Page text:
Servants of the devil could, on their own or with the devil acting through them, harm or illicitly influence other people or property by occult (meaning "hidden from humans," not "supernatural") means. Pact with the devil presumed the sins and crimes of idolatry and apostasy (renunciation of faith), because it constituted both a willful rejection of Christian baptism and the paying of sinful homage to the devil. The Latin word that designated harm caused to others by these means was maleficium, and it constituted the crime of witchcraft, establishing a link between it and demonology.

In addition to committing such acts, witches, it was said, evidenced other characteristics. They were thought to be identifiable (differently in different parts of Europe) because they might bear the mark of the devil on their bodies, have demonic companions (familiars), gather collectively to pay homage to the devil (at assemblies that came to be called the "synagogue" or "sabbath"), sacrifice infants, engage in acts of sexual promiscuity, and to be capable of flight and shapeshifting. Although not all writers on demonology and witchcraft subscribed to all of the aspects of the model for the offense of witchcraft here sketched, most did. The doctrines of demonology and witchcraft as they developed between 1300 and 1500, moreover, were consistent with the cosmology of the Church Fathers and later theologians and so appeared to be confirmed by scripture.

FROM MAGIC TO WITCHCRAFT

Until the fifteenth century witchcraft was not clearly distinguished from general sorcery or magic. Linguistically, this is still the case in French. In German Hexerei (witchcraft) was differentiated from Zauberei (magic, sorcery) in the early fifteenth century, and in Spanish this distinction was reflected in the terms hechicería (sorcery) and brujería (witchcraft). In English witchcraft--from the Old English wiccecraeft, which once meant divining, foretelling the future--was distinguished from magic/sorcery somewhat earlier.

Sorcery was consistently described and condemned in scripture, in the writings of the church fathers, especially St. Augustine [354-430] and Isidore of Seville [ca. 569-636], and later in theology, such as the work of Thomas Aquinas [ca. 1227-1274] and in canon law. Although sorcery was never the primary concern of the Church Fathers or medieval theologians before the fifteenth century, their work provided a comprehensive and contextual view of its function in the universe and in Christian cosmology.

Beginning in the twelfth century magic tended to divide into two types: learned magic, which was natural--and arguably neither sinful nor demonic--and sorcery proper, which was both. The division was shaped by the twelfth century influence of much Arabic (and much Greek via Arabic) learning into Latin learning. Under this influence, European thinkers began to view learned or natural magic as diabolical. From the twelfth through the seventeenth centuries, in fact, scholars undertook a vigorous debate concerning the validity of learned/natural magic. This raised some of the most important questions about spiritual causality that the period knew. As a consequence, sorcery, necromancy (the raising of the spirits of the dead), divination, and other forms of congress with the spirit world were all uniformly labelled as diabolical and came to be associated with a number of practices: healing, recovering lost or stolen objects, and harming one's neighbors. Witchcraft, learned demonology and other kinds of demonic magic became objects of widespread popular belief and were the charges behind most trials and condemnations during the period of the most intense persecutions, roughly from 1560 to 1660 ....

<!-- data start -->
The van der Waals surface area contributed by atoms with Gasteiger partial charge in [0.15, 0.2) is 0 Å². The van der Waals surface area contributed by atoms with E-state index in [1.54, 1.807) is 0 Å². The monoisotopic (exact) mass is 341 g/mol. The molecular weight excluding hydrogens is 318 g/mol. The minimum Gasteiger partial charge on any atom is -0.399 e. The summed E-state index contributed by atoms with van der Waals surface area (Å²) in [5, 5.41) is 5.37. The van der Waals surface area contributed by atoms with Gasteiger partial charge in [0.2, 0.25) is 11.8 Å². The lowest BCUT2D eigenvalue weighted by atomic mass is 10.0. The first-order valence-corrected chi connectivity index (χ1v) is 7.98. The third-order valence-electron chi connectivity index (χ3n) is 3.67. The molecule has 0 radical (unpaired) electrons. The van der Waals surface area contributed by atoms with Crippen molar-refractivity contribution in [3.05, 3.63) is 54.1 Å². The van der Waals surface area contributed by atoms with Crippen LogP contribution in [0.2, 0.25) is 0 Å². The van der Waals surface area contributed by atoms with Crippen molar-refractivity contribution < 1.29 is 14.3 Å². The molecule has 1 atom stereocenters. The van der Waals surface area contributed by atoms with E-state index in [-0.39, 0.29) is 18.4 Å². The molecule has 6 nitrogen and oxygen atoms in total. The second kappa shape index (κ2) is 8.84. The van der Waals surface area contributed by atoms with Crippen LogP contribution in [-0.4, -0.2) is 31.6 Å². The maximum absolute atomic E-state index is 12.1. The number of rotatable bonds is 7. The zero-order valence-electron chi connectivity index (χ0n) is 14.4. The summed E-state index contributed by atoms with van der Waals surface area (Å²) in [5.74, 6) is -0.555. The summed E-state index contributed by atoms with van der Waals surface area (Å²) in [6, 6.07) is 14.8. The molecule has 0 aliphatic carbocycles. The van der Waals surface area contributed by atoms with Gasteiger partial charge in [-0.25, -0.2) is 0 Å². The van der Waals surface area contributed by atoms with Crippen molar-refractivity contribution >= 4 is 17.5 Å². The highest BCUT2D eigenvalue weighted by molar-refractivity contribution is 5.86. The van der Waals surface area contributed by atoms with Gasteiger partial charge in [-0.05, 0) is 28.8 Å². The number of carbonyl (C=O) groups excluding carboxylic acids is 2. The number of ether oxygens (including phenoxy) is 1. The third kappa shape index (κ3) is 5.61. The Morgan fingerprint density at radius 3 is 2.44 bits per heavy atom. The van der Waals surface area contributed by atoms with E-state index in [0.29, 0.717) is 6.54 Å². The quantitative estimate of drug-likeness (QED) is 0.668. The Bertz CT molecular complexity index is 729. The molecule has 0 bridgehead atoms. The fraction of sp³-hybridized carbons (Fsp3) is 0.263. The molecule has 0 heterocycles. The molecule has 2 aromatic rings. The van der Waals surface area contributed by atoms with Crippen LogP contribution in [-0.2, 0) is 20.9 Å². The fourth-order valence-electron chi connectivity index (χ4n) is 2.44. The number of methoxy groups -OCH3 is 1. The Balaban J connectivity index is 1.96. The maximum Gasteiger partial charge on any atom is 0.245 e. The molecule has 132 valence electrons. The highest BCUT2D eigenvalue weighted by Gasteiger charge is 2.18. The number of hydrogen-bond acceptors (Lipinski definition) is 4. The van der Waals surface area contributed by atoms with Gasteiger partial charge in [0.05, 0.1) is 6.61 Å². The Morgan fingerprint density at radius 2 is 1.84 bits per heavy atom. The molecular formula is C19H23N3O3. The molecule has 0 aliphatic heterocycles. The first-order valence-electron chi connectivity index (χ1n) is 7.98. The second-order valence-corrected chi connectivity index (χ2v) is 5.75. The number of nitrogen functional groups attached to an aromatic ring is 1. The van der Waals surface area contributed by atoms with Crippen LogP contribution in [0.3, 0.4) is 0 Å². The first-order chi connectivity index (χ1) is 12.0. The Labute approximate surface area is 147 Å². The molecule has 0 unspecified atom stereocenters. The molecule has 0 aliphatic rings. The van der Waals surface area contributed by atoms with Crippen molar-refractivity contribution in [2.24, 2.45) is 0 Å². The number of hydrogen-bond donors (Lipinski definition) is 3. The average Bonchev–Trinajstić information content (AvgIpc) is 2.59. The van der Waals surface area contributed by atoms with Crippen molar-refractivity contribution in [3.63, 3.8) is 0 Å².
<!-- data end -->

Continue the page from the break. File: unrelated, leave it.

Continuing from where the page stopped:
Wednesday, March 26, 2014

A typical example: "'Witch' is a bad word" (On Tess Dawson on Witches)

I recently happened across an interesting 2012 blog post at Kina'ani, a blog devoted to "Canaanite religion, Natib Qadish, polytheism, and polytheist communities, oracles, and inspiration...". The post in question, by Tess Dawson, is titled, simply enough, "Witch" is a bad word.

Although it's a little dated, the post in question is important to look at not because it says anything new, but because what it says is all too typical and pervasive. Tess Dawson's post perpetuates the insidious notion that Witchcraft is intrinsically harmful and evil, and that all positive associations with Witchcraft are modern, romantic contrivances dreamed up by feminists and/or Wiccans.

What makes Dawson's uncritical repetition of these tired old anti-Witch and anti-Wiccan talking points all the more galling is that she is herself a prominent leader of a modern polytheistic religion (Natib Qadish). That is to say, she should know better.

Here is how Dawson frames her discussion of the historical meaning of the English word "Witch" in the opening paragraphs of her post: